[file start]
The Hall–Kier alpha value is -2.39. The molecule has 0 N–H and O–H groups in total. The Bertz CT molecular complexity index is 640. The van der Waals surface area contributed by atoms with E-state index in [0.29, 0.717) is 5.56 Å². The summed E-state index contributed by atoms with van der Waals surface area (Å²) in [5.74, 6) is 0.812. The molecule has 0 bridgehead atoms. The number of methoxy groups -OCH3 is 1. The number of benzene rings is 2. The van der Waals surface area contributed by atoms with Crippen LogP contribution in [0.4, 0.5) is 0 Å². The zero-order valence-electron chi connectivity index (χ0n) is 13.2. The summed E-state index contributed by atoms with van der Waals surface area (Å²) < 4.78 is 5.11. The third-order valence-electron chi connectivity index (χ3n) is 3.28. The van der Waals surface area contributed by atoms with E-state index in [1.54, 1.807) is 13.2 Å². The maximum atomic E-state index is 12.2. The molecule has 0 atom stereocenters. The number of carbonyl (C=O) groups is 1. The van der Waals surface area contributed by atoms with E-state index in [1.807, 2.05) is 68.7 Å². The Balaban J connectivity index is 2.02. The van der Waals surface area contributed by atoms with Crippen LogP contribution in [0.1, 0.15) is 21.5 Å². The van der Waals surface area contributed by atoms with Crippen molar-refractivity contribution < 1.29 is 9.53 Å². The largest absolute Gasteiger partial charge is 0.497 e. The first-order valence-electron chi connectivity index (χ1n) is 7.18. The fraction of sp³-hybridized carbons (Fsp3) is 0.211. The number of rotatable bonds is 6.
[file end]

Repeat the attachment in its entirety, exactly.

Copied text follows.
The Hall–Kier alpha value is -2.39. The molecule has 0 N–H and O–H groups in total. The Bertz CT molecular complexity index is 640. The van der Waals surface area contributed by atoms with E-state index in [0.29, 0.717) is 5.56 Å². The summed E-state index contributed by atoms with van der Waals surface area (Å²) in [5.74, 6) is 0.812. The molecule has 0 bridgehead atoms. The number of methoxy groups -OCH3 is 1. The number of benzene rings is 2. The van der Waals surface area contributed by atoms with Crippen LogP contribution in [0.4, 0.5) is 0 Å². The zero-order valence-electron chi connectivity index (χ0n) is 13.2. The summed E-state index contributed by atoms with van der Waals surface area (Å²) < 4.78 is 5.11. The third-order valence-electron chi connectivity index (χ3n) is 3.28. The van der Waals surface area contributed by atoms with E-state index in [1.54, 1.807) is 13.2 Å². The maximum atomic E-state index is 12.2. The molecule has 0 atom stereocenters. The number of carbonyl (C=O) groups is 1. The van der Waals surface area contributed by atoms with E-state index in [1.807, 2.05) is 68.7 Å². The Balaban J connectivity index is 2.02. The van der Waals surface area contributed by atoms with Crippen LogP contribution in [0.1, 0.15) is 21.5 Å². The van der Waals surface area contributed by atoms with Crippen molar-refractivity contribution < 1.29 is 9.53 Å². The largest absolute Gasteiger partial charge is 0.497 e. The first-order valence-electron chi connectivity index (χ1n) is 7.18. The fraction of sp³-hybridized carbons (Fsp3) is 0.211. The number of rotatable bonds is 6.